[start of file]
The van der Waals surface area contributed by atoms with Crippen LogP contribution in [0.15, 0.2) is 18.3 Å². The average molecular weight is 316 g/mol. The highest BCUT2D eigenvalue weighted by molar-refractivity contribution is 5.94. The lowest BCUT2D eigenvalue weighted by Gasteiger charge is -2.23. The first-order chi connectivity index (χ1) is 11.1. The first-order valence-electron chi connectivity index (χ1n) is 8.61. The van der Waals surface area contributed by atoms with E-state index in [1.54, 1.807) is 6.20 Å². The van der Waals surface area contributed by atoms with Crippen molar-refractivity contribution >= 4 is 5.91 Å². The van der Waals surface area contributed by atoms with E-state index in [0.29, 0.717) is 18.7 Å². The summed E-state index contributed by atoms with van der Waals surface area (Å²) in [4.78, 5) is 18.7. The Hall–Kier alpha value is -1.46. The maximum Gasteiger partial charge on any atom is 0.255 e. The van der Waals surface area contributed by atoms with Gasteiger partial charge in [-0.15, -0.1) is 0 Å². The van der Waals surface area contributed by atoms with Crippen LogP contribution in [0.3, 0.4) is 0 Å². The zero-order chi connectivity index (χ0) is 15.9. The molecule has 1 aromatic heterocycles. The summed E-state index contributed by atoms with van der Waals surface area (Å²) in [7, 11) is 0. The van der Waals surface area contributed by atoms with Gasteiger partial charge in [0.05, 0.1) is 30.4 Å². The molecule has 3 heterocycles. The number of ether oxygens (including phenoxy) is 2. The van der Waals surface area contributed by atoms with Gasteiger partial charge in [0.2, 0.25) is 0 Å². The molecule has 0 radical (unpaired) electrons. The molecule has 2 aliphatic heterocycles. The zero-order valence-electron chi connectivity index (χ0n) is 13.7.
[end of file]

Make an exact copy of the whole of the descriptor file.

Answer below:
The van der Waals surface area contributed by atoms with Crippen LogP contribution in [0.15, 0.2) is 18.3 Å². The average molecular weight is 316 g/mol. The highest BCUT2D eigenvalue weighted by molar-refractivity contribution is 5.94. The lowest BCUT2D eigenvalue weighted by Gasteiger charge is -2.23. The first-order chi connectivity index (χ1) is 11.1. The first-order valence-electron chi connectivity index (χ1n) is 8.61. The van der Waals surface area contributed by atoms with E-state index in [1.54, 1.807) is 6.20 Å². The van der Waals surface area contributed by atoms with Crippen molar-refractivity contribution >= 4 is 5.91 Å². The van der Waals surface area contributed by atoms with E-state index in [0.29, 0.717) is 18.7 Å². The summed E-state index contributed by atoms with van der Waals surface area (Å²) in [4.78, 5) is 18.7. The Hall–Kier alpha value is -1.46. The maximum Gasteiger partial charge on any atom is 0.255 e. The van der Waals surface area contributed by atoms with Gasteiger partial charge in [-0.15, -0.1) is 0 Å². The van der Waals surface area contributed by atoms with Crippen LogP contribution in [0.3, 0.4) is 0 Å². The zero-order chi connectivity index (χ0) is 15.9. The molecule has 1 aromatic heterocycles. The summed E-state index contributed by atoms with van der Waals surface area (Å²) in [7, 11) is 0. The van der Waals surface area contributed by atoms with Gasteiger partial charge in [0.05, 0.1) is 30.4 Å². The molecule has 3 heterocycles. The number of ether oxygens (including phenoxy) is 2. The van der Waals surface area contributed by atoms with Gasteiger partial charge in [0.2, 0.25) is 0 Å². The molecule has 0 radical (unpaired) electrons. The molecule has 2 aliphatic heterocycles. The zero-order valence-electron chi connectivity index (χ0n) is 13.7.